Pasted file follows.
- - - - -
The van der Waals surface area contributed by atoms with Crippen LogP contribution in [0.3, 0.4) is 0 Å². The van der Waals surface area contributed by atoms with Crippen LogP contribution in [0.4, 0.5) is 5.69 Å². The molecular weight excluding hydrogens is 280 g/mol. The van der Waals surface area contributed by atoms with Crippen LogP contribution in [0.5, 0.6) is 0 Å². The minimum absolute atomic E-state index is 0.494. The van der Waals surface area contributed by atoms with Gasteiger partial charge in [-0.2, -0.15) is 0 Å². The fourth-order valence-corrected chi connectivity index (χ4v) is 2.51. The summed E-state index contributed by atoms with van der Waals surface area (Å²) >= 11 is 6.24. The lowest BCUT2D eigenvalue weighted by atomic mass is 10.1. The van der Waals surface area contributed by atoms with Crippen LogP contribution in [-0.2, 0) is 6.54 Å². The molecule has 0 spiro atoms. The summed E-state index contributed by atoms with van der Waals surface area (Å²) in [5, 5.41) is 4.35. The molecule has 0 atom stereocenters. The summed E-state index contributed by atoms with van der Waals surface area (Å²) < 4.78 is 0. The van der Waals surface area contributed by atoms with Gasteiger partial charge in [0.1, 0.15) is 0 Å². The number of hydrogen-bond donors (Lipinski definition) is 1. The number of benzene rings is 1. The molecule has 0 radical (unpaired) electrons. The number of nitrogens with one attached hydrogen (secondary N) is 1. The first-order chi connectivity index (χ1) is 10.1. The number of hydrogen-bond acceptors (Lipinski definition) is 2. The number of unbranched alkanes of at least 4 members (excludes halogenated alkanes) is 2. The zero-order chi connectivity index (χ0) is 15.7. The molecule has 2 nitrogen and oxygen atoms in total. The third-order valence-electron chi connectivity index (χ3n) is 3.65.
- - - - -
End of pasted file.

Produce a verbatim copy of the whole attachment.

The van der Waals surface area contributed by atoms with Crippen LogP contribution in [0.3, 0.4) is 0 Å². The van der Waals surface area contributed by atoms with Crippen LogP contribution in [0.4, 0.5) is 5.69 Å². The molecular weight excluding hydrogens is 280 g/mol. The van der Waals surface area contributed by atoms with Crippen LogP contribution in [0.5, 0.6) is 0 Å². The minimum absolute atomic E-state index is 0.494. The van der Waals surface area contributed by atoms with Gasteiger partial charge in [-0.2, -0.15) is 0 Å². The fourth-order valence-corrected chi connectivity index (χ4v) is 2.51. The summed E-state index contributed by atoms with van der Waals surface area (Å²) >= 11 is 6.24. The lowest BCUT2D eigenvalue weighted by atomic mass is 10.1. The van der Waals surface area contributed by atoms with Crippen LogP contribution in [-0.2, 0) is 6.54 Å². The molecule has 0 spiro atoms. The summed E-state index contributed by atoms with van der Waals surface area (Å²) in [5, 5.41) is 4.35. The molecule has 0 atom stereocenters. The summed E-state index contributed by atoms with van der Waals surface area (Å²) < 4.78 is 0. The van der Waals surface area contributed by atoms with Gasteiger partial charge in [0.1, 0.15) is 0 Å². The number of hydrogen-bond donors (Lipinski definition) is 1. The number of benzene rings is 1. The molecule has 0 radical (unpaired) electrons. The number of nitrogens with one attached hydrogen (secondary N) is 1. The first-order chi connectivity index (χ1) is 10.1. The number of hydrogen-bond acceptors (Lipinski definition) is 2. The number of unbranched alkanes of at least 4 members (excludes halogenated alkanes) is 2. The zero-order chi connectivity index (χ0) is 15.7. The molecule has 2 nitrogen and oxygen atoms in total. The third-order valence-electron chi connectivity index (χ3n) is 3.65.